We support dedicated charities as they harness the power of gardens to provide solace and hope to those living in deprived and vulnerable situations. The gardens are therapeutic in the short term and life-changing in the long term. Gardeners gain confidence and new qualifications, helping them back into work and enabling them to begin a career in horticulture.
From basil to pomegranate, mint, bay, sage and roses, our planting schemes always include ingredients from our scents. Each garden is filled with the scented plants and flowers that have inspired us the most. The history of our ingredients and their therapeutic attributes can be found throughout the gardens. They are places where the community can be part of something together, through learning and creating.
The Old English Garden, London
The first garden in London’s Battersea Park opened in 2012 and we continue to maintain its development today. The Old English Garden was created by UK charity Thrive with our donation and volunteer work. Thrive use gardening to change the lives of those living with physical disability and mental ill health. The team who created it and continue to care for it live with these challenges every day. Trainee gardeners, who would otherwise be unemployed, are enrolled in the programme for two years and 60% gain a vocational qualification. This means they can then be employed in the horticulture sector.
“Gardening is good for the soul. It slows you down and forces you to listen to nature. Thrive and Jo Malone London understand this and their work in promoting the restorative power of gardening is inspirational.” - Sarah Price, Garden Designer
Gil Hodges Community Garden, New York
We have partnered with Bette Midler’s New York Restoration Project to restore and revitalise the Gil Hodges Community Garden. This fragrant garden is a beautiful scented retreat, designed especially to absorb rain water and provide relief in the area of Gowanus which can be severely flooded during major storms.Last year the project quickly grew with new gardens in Edinburgh, Liverpool and Dallas. And this year we look forward to working with a new charity as they open a new garden in Bristol.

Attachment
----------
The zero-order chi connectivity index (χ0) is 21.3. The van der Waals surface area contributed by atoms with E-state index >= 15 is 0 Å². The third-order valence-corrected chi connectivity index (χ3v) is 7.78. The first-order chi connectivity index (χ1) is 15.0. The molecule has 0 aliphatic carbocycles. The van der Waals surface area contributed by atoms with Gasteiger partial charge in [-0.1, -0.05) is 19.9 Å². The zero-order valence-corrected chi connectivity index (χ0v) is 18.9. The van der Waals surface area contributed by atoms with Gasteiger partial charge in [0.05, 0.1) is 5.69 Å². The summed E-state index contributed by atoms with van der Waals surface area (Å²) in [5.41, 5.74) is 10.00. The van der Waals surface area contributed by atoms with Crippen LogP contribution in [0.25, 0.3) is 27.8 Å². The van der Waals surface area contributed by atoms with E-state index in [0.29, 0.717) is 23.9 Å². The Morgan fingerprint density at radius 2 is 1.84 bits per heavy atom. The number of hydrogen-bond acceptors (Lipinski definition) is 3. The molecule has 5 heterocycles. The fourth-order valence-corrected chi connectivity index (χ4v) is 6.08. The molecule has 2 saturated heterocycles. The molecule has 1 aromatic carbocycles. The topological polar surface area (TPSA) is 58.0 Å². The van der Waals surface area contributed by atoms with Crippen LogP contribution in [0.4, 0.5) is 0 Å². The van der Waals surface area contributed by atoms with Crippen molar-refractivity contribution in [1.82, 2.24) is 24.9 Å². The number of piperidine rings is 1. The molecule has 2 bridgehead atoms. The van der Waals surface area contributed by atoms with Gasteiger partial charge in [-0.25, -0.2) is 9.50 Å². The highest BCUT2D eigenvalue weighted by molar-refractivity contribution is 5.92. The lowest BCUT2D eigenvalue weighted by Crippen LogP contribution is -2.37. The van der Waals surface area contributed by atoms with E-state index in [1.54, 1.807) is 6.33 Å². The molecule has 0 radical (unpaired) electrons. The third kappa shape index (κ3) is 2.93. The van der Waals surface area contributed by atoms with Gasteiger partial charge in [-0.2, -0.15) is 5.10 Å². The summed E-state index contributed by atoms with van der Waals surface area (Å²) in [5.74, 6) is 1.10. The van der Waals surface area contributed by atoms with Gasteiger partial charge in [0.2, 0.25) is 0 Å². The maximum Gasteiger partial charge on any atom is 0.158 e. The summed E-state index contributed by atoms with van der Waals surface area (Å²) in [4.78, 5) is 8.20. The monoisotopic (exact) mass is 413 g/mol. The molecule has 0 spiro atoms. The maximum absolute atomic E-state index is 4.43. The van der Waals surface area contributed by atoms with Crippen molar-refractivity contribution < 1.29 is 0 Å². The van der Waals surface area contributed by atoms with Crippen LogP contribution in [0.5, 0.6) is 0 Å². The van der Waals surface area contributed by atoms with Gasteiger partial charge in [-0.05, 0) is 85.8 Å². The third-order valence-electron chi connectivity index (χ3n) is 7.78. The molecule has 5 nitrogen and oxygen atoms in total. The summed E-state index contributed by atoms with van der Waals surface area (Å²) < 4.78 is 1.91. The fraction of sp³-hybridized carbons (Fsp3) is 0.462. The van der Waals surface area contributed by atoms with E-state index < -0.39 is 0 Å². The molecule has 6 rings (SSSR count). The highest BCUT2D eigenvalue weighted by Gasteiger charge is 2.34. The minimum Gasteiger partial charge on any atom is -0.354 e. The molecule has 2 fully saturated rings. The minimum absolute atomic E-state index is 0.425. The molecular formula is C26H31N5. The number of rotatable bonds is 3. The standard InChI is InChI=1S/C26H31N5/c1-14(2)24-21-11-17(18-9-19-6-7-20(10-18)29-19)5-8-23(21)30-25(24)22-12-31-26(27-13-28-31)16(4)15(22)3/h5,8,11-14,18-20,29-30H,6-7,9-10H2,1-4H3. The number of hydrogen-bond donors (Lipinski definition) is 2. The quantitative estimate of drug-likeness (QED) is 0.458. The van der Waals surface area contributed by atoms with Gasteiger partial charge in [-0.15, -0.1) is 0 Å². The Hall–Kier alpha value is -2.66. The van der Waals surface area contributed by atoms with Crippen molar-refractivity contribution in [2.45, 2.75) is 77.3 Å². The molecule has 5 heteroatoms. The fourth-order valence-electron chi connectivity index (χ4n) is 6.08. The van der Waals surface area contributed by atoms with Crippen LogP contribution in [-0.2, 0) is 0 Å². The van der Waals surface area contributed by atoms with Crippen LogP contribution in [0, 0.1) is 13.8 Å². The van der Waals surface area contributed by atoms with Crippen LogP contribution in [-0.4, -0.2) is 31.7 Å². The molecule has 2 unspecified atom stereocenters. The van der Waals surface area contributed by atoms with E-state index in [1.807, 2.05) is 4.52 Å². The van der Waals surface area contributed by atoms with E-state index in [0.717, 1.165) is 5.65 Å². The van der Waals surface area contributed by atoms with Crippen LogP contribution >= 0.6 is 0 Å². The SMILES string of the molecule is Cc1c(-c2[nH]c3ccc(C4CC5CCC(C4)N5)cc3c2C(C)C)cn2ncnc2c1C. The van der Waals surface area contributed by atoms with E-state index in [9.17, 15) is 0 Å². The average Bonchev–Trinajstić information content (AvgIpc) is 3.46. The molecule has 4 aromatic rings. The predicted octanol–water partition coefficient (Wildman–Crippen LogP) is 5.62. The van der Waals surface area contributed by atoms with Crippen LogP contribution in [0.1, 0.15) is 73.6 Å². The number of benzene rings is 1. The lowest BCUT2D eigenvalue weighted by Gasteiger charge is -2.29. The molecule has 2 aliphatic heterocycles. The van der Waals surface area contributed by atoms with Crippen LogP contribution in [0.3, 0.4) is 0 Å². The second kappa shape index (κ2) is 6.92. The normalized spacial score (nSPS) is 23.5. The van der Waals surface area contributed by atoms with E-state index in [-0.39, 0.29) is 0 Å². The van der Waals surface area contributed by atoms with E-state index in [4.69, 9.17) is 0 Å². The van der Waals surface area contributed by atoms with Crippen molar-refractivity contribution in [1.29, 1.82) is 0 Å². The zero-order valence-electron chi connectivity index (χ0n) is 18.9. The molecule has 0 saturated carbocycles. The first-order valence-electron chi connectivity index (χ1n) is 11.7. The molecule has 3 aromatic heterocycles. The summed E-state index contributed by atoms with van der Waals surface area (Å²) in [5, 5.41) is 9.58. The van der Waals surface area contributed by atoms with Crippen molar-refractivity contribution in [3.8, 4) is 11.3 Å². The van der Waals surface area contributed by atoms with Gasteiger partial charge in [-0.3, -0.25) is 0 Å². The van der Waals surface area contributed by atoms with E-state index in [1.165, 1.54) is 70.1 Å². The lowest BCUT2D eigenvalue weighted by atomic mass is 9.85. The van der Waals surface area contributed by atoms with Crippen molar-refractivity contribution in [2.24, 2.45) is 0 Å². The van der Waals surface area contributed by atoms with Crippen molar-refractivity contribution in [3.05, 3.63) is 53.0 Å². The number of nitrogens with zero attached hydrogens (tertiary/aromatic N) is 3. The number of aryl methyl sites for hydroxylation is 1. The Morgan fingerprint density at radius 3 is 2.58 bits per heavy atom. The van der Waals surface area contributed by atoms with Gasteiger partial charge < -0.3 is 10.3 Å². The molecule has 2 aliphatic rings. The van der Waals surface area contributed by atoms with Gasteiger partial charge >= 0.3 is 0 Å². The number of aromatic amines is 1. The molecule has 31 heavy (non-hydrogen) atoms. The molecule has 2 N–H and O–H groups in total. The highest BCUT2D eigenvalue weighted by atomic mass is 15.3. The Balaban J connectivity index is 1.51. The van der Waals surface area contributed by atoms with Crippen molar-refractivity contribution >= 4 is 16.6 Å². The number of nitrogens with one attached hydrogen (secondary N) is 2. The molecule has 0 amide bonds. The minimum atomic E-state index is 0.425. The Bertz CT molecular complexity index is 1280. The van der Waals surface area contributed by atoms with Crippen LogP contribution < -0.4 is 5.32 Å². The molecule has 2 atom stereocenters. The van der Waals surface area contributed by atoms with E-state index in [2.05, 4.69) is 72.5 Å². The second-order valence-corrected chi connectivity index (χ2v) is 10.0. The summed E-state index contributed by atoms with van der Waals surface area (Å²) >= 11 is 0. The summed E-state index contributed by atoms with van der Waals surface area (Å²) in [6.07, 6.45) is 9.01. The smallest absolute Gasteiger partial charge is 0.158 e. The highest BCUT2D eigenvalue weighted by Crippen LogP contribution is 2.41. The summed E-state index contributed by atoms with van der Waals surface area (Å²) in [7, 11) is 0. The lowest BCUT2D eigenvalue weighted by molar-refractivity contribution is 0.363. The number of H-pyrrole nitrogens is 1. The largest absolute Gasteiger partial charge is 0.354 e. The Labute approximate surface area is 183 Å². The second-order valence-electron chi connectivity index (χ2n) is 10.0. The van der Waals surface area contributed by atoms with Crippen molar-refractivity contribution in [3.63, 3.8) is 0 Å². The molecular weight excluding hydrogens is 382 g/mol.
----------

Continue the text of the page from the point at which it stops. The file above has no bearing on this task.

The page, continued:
“We are committed to building a vital community space that will reduce pollution, build critical habitat and protect water quality” - New York Restoration Project Executive Director, Amy Freitag
Redhall Walled Garden, Edinburgh
In Edinburgh, we have worked with SAMH at the Redhall Walled Garden to help them build a new herb garden and restore the round house. The garden is a place for peace; somewhere safe and supportive where trainee gardeners can come to terms with the complex and often life-long issues affecting them due to mental ill health.
“For the first time since I was ill, I had a sense that I was able to do something and a little spark of hope ignited… Redhall is a place where you can learn that you are still part of the human race and best of all gain ways of coping and nurturing yourself” – Redhall Gardener
Kirkdale Community Garden, Liverpool
In Liverpool we support the charity Rotunda at the Kirkdale Community Country Garden. Kirkdale is one of Europe’s most deprived neighbourhoods, sitting in the top 1% of impoverished areas. The garden was created as a means to reach out to the parts of the community that are hardest to connect with including young people and those with mental ill health
Larry G. Smith Elementary School Garden, Dallas
In Dallas we have supported REAL School Gardens in their creation and maintenance of a community learning garden at the Larry G. Smith Elementary School in East Dallas. The garden is an interactive learning tool for local school children and a beautiful scented haven for the whole community to enjoy.
“Thanks to Jo Malone London, while exploring Science, Math and Language Arts lessons, the school children will also be surrounded by the colours, sounds, and scents that make life-long memories” - REAL School Gardens Executive Director, Jeanne McCarty.
The Castle Park Physic Garden, Bristol
Our next charitable partnership will be with St Mungo’s Broadway, a national charity for homeless people, as they create a new garden in Bristol. Part of their ‘Putting Down Roots’ initiative, the garden and the therapeutic benefits of gardening are helping people to recover from the issues that create homelessness, to rebuild their lives and to create a pathway to full-time employment.
Working in the garden has helped me to imagine the future. I’m really looking forward to seeing this project through, gaining my qualifications and being able to say at the end of it, ‘I did that!” – Mark, St Mungo’s Broadway